TaurielThe creation of Tauriel is also a welcome deviation from Tolkien’s original work not just because it shows a little diversity amongst the male-dominated universe of Middle Earth, but Tauriel is the much-needed dissenting voice amongst the isolationist elves of Mirkwood. She, more than any of her people, understands the encroaching threat of darkness and it isn’t hard to see her influence on Legolas in the future, even if her heart lies with a certain dwarf named Kili (Aidan Turner). Yes, we have a bit of a fledgling romance between an elf and a dwarf, but it really isn’t as bad as you’d think. Part of what makes it work are Evangeline Lilly and Aiden Turner. They play the romance as low-key as possible, showing that Tauriel and Kili as sort of kindred spirits. For all of her badass fighting, Tauriel can be just as insightful and philosophical while Kili displays a knack for spinning funny stories and clever quips, though he’s not without a sentimental side, especially when it comes to his family and his homeland. You buy that these two characters could fall in love, though it’s no less intrusive on the plot than the strange love triangle that wasn’t between Aragorn, Arwen, and Eowyn.

 
So, I think that’s about it. Wait, I think there was something else I was going to talk about in greater detail. Something big and scaly that breathes fire…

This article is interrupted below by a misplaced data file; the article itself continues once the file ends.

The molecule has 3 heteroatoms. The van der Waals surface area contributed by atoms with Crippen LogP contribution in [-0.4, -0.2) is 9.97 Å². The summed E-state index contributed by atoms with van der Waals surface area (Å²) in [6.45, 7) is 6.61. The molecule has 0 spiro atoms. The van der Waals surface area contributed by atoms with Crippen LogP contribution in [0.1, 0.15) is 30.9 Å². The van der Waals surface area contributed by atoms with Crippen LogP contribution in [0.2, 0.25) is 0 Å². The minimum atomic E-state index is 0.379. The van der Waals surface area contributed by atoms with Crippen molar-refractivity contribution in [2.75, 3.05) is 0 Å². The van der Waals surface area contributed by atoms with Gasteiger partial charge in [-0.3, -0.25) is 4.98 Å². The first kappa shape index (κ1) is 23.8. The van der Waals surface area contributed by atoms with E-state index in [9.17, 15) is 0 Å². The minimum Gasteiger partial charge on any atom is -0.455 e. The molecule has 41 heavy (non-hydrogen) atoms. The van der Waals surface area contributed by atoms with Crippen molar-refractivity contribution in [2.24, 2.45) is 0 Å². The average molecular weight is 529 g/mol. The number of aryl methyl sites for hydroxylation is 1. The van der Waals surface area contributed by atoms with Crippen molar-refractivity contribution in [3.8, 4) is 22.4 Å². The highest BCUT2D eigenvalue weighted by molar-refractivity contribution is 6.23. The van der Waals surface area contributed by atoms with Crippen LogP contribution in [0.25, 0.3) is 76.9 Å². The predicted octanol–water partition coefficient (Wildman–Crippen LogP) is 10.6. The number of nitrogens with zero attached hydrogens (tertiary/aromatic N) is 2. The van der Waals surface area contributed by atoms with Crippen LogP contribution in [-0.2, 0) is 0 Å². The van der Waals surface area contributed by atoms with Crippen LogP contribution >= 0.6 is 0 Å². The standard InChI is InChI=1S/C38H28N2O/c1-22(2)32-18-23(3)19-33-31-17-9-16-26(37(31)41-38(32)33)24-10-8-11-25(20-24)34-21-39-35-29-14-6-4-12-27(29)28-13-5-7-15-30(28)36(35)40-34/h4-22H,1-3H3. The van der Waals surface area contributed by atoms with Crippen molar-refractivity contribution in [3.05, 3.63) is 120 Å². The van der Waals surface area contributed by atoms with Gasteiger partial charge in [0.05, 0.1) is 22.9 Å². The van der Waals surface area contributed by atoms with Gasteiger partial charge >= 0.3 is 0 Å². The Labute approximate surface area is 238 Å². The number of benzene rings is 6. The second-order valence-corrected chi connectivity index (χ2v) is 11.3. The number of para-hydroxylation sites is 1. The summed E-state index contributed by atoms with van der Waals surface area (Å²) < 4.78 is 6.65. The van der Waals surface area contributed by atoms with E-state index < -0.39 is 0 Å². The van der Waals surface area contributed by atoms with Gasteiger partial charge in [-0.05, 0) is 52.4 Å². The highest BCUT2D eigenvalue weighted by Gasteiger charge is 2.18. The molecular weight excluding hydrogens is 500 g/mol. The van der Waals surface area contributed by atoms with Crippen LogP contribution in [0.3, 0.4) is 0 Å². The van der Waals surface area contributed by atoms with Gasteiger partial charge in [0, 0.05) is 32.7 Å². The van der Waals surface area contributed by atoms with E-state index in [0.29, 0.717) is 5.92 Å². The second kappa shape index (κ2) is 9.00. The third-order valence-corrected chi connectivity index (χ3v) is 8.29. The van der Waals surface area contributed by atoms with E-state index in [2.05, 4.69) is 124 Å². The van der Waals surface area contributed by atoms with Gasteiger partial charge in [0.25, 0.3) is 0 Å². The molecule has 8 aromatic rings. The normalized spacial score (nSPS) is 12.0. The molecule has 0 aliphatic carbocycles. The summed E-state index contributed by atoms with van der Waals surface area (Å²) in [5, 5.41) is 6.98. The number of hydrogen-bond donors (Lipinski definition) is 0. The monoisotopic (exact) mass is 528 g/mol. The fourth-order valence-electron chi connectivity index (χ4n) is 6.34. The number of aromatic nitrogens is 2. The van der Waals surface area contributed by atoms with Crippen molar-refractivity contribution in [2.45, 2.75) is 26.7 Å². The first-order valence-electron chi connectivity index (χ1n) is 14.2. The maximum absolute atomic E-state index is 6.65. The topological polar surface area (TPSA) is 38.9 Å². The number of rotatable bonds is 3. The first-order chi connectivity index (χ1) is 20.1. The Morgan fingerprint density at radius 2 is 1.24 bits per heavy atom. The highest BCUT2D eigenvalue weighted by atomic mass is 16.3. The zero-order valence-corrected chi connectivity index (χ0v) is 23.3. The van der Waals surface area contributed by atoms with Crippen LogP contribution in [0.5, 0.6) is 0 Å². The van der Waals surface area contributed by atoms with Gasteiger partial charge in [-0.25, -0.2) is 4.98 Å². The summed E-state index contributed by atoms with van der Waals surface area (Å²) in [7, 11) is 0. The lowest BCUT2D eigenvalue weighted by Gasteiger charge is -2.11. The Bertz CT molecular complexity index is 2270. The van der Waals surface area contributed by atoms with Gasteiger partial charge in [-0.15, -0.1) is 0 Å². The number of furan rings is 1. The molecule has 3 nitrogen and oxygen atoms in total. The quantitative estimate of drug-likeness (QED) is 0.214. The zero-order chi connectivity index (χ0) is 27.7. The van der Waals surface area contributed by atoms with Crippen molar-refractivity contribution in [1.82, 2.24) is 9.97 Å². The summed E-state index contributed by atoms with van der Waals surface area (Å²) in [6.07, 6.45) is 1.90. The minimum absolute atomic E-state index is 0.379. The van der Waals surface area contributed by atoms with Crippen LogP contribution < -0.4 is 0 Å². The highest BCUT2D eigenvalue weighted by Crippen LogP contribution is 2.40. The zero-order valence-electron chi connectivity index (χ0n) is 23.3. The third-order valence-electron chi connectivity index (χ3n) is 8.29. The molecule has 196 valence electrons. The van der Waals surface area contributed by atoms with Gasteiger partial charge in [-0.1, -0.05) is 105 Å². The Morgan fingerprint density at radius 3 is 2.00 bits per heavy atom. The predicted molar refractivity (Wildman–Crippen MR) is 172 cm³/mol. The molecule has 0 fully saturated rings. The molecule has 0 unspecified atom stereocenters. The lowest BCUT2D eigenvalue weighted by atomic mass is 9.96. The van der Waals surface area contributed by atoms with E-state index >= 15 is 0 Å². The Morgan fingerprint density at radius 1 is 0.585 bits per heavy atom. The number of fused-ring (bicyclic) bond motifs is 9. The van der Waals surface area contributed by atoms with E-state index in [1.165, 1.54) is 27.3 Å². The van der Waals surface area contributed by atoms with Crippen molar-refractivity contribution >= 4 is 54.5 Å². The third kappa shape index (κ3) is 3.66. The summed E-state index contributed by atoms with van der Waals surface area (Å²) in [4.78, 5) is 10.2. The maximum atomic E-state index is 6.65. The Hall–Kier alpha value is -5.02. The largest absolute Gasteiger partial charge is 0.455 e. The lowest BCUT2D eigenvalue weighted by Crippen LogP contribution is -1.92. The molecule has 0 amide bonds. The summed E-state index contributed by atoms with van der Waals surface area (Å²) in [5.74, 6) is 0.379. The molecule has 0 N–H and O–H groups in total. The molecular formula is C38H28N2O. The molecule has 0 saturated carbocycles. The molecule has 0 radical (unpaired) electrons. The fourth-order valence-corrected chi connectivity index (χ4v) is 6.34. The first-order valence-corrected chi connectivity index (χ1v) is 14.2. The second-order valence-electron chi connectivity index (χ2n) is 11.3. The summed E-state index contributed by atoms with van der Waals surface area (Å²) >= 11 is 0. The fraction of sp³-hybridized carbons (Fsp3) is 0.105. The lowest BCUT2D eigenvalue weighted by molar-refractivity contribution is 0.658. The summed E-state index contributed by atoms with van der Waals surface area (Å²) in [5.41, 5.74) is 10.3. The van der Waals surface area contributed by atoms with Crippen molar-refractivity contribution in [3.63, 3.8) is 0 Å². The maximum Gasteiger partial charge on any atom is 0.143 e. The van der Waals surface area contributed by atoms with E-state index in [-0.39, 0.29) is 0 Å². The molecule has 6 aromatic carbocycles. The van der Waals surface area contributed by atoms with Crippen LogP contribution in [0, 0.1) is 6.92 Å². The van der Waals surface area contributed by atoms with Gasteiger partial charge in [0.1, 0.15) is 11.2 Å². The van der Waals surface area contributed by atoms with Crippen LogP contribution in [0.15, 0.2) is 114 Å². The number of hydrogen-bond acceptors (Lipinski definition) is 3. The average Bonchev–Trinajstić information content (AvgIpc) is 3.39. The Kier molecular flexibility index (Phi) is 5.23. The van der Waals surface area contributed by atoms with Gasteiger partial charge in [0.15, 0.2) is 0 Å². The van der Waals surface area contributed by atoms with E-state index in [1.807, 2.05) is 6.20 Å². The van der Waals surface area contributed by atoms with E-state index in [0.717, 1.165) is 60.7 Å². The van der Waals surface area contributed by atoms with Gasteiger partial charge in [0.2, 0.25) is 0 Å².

Smaug

Oh, right, now I remember! OH MY GOD, SMAUG IS THE GREATEST THING EVER IN THE HISTORY OF THINGS! I’m not even kidding. In a movie that clocks in at two hours and forty minutes, Smaug only comes into play as a character in the last half-hour, but he’s worth the wait and the price of admission. This is clearly where all of the money went on the CGI budget because Smaug is the dragon by which all other dragons on film will be judged. Weta has truly created something special in the arrogant, lordly, and vengeful dragon. His movements – heavy, yet strangely graceful – his expressive face, and his booming voice (Benedict Cumberbatch can do no wrong!) all work together to create a believable menace and formidable enemy worthy of the fear that crosses the face of any who utter his name. When Bilbo finally enters the mines in search of the Arkenstone and encounters Smaug, the scene is on par in intensity with the game of riddles between Bilbo and Gollum. You believe the danger is real and that Bilbo could easily be killed despite knowing that he’ll survive. That’s just good filmmaking.

On the whole, DoS is a remarkably enjoyable film, but there’s a sense of frustration surrounding it because of how it functions within the Hobbit trilogy. Unlike An Unexpected Journey that had a clear arc surrounding Bilbo’s full commitment to the quest, Desolation of Smaug is pure set-up. There are many exciting sequences – the river barrels, Gandalf at Dol Goldur, and everything with Smaug – but the entire purpose of these sequences is to stack the deck on the plot for the inevitable payoff in There and Back Again, which will be released in December 2014. I’m not kidding when I say that there was an audible groan of frustration from the crowd at my theater when DoS ended. I haven’t seen that kind of reaction since the end of Inception. But I guess the old adage is true: Keep them wanting more. I’m pretty sure we all want more and we’re all coming back.

Oh, and be on the lookout for Peter Jackson’s cameo at the beginning and Stephen Colbert’s cameo in Lake-town.